Yet, there is still an important sense in which Einstein's theory is actually a very simple one – even possibly simpler (or more "natural") than Newton's. Einstein's theory depends upon the mathematical theory of Riemannian (or, more strictly, as we shall be seeing in §1.7, pseudo-Riemannian) geometry, of arbitrarily curved 4-manifolds (see also §A.5). This is not an altogether easy body of mathematical technique to master, for we need to understand what a tensor is and what the purpose of such quantities is, and how to construct the particular tensor object R, called the Riemann curvature tensor, from the metric tensorg which defines the geometry. Then by means of a contraction and a tracereversal we find how to construct the Einstein tensorG. Nevertheless, the general geometrical ideas behind the formalism are reasonably simple to grasp, and once the ingredients of this type of curved geometry are indeed understood, one finds that there is a very restricted family of possible (or plausible) equations that can be written down, which are consistent with the proposed general physical and geometrical requirements. Among these possibilities, the very simplest gives us Einstein's famous field equation G = 8πγT of general relativity (where T is the mass–energy tensor of matter and [??] is Newton's gravitational constant – given according to Newton's particular definition, so that even the "8π" is not really a complication, but merely a matter of how we wish to define γ).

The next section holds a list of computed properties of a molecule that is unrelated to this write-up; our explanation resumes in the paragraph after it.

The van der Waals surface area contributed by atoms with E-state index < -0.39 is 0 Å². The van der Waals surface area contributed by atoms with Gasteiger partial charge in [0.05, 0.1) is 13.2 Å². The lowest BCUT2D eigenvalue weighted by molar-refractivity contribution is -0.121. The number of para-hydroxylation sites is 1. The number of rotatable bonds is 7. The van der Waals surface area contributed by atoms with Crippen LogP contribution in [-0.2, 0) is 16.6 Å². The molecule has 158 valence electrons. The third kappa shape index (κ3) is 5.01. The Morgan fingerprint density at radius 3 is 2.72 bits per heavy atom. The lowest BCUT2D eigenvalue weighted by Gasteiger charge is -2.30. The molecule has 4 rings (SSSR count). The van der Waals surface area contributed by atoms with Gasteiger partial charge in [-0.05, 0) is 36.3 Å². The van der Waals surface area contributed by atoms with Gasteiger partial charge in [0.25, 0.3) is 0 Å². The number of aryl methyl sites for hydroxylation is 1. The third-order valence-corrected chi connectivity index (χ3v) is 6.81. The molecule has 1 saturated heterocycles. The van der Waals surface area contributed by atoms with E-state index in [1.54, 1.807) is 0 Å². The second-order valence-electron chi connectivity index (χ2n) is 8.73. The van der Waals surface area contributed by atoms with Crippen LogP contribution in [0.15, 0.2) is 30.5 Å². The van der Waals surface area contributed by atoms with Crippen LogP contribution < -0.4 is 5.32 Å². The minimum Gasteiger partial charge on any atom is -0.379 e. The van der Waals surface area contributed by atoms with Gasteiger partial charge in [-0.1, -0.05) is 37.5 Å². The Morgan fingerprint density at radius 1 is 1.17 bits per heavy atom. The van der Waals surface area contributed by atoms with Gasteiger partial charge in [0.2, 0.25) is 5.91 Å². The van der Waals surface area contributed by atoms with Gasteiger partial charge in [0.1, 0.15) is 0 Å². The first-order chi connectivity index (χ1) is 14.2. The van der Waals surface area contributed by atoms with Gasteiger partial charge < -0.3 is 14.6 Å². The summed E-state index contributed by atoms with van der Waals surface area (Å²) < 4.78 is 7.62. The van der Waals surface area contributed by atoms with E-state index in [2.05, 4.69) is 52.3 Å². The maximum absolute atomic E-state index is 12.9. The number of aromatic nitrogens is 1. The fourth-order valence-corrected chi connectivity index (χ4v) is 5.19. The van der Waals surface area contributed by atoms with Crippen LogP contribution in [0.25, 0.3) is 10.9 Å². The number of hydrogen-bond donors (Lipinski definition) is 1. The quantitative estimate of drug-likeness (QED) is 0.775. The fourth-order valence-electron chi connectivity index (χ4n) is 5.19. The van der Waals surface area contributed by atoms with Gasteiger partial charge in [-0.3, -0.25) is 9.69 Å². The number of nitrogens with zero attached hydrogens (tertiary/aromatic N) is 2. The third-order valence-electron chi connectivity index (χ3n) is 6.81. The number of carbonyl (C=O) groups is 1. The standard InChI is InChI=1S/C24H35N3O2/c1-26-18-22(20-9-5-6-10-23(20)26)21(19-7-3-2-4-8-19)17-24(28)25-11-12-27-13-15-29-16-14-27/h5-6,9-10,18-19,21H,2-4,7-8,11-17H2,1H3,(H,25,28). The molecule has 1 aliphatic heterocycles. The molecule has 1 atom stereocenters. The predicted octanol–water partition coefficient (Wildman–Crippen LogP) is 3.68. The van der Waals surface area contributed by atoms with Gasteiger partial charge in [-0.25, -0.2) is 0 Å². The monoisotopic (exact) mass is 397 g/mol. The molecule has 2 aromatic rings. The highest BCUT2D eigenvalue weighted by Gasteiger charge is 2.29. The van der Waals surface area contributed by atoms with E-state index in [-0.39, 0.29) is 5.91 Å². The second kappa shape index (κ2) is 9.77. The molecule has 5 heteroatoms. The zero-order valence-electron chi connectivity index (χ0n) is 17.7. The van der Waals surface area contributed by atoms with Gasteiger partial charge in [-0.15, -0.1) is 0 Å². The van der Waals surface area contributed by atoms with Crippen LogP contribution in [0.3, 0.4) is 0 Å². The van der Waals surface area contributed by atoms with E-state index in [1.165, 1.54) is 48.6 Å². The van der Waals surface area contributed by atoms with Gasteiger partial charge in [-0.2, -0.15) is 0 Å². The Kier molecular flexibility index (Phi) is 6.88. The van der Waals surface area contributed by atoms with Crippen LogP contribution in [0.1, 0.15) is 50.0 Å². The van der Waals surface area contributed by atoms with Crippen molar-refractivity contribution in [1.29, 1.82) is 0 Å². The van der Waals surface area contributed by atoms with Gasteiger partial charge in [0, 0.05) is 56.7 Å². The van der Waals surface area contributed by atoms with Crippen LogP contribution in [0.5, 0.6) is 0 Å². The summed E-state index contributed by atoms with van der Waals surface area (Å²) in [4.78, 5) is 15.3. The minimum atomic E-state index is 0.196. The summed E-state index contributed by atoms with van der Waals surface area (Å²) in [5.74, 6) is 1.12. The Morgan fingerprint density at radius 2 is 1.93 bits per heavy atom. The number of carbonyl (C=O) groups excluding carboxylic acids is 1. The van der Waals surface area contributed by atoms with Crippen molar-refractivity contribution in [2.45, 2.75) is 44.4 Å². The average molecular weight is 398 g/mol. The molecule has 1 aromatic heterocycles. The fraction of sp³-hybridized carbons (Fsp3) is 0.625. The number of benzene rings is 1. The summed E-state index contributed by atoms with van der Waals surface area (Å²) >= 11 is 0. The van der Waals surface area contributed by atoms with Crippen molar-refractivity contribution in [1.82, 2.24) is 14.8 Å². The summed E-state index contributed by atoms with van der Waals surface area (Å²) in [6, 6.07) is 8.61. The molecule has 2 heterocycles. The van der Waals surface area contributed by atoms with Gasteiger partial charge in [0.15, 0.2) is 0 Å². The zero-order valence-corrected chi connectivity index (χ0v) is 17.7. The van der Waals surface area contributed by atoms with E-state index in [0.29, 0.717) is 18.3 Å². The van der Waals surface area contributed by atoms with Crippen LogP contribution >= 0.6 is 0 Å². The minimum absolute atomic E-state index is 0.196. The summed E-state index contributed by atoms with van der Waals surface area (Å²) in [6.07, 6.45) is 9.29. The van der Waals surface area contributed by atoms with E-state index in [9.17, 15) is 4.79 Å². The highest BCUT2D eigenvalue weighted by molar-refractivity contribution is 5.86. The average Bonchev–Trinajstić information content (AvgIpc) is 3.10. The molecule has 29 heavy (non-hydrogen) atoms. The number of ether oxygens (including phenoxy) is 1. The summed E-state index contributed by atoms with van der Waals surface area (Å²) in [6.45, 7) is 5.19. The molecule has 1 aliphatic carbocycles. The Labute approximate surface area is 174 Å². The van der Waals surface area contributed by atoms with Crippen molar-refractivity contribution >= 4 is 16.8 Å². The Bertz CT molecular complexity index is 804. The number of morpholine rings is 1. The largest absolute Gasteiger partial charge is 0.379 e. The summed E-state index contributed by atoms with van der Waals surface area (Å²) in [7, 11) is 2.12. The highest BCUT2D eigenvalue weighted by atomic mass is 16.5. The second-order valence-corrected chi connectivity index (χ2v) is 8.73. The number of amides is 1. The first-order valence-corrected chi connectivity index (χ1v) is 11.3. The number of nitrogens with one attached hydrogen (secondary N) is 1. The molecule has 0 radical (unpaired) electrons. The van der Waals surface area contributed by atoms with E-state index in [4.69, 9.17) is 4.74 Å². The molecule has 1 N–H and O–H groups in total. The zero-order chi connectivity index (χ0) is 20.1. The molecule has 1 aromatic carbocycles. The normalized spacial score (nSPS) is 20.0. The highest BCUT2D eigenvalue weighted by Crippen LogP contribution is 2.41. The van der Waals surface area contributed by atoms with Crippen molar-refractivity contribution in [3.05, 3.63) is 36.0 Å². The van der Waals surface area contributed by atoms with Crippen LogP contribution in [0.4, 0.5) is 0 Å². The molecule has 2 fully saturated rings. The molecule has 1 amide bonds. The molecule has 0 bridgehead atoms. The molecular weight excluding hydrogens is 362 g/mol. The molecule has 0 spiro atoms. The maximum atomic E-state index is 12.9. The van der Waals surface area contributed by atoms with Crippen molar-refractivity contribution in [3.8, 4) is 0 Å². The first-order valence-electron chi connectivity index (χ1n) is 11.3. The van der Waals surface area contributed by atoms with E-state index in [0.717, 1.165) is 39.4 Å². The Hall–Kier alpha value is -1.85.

There is just one minor, and still very simple, modification of the Einstein field equation that can be made, which leaves the essential requirements of the scheme intact, namely the inclusion of a constant number [??], referred to as the cosmological constant (which Einstein introduced in 1917 for reasons that he later discarded) so that Einstein's equations with [??] now become G = 8πγT + [??]g. The quantity [??] is now frequently referred to as dark energy, presumably to allow for a possibility of generalizing Einstein's theory so that [??] might vary. There are, however, strong mathematical constraints obstructing such considerations, and in §§3.1, 3.7, 3.8, and 4.3, where [??] will be playing a significant role for us, I shall restrict attention to situations where [??] is indeed non-varying. The cosmological constant will have considerable relevance in chapter 3 (and also §1.15). Indeed, relatively recent observations point strongly to the actual physical presence of [??] having a tiny (apparently constant) positive value. This evidence for [??] > 0 – or possibly for some more general form of "dark energy" – is now very impressive, and has been growing since the initial observations of Perlmutter et al. , Riess et al. , and their collaborators, leading to the award of the 2011 Nobel Prize in physics to Saul Perlmutter, Brian P. Schmidt, and Adam G. Riess. This [??] > 0 has immediate relevance only to the very distant cosmological scales, and observations concerning celestial motions at a more local scale can be adequately treated according to Einstein's original and simpler G = 8πγT. This equation is now found to have an unprecedented precision in modelling the behaviour, under gravity, of celestial bodies, the observed [??] value having no significant impact on such local dynamics.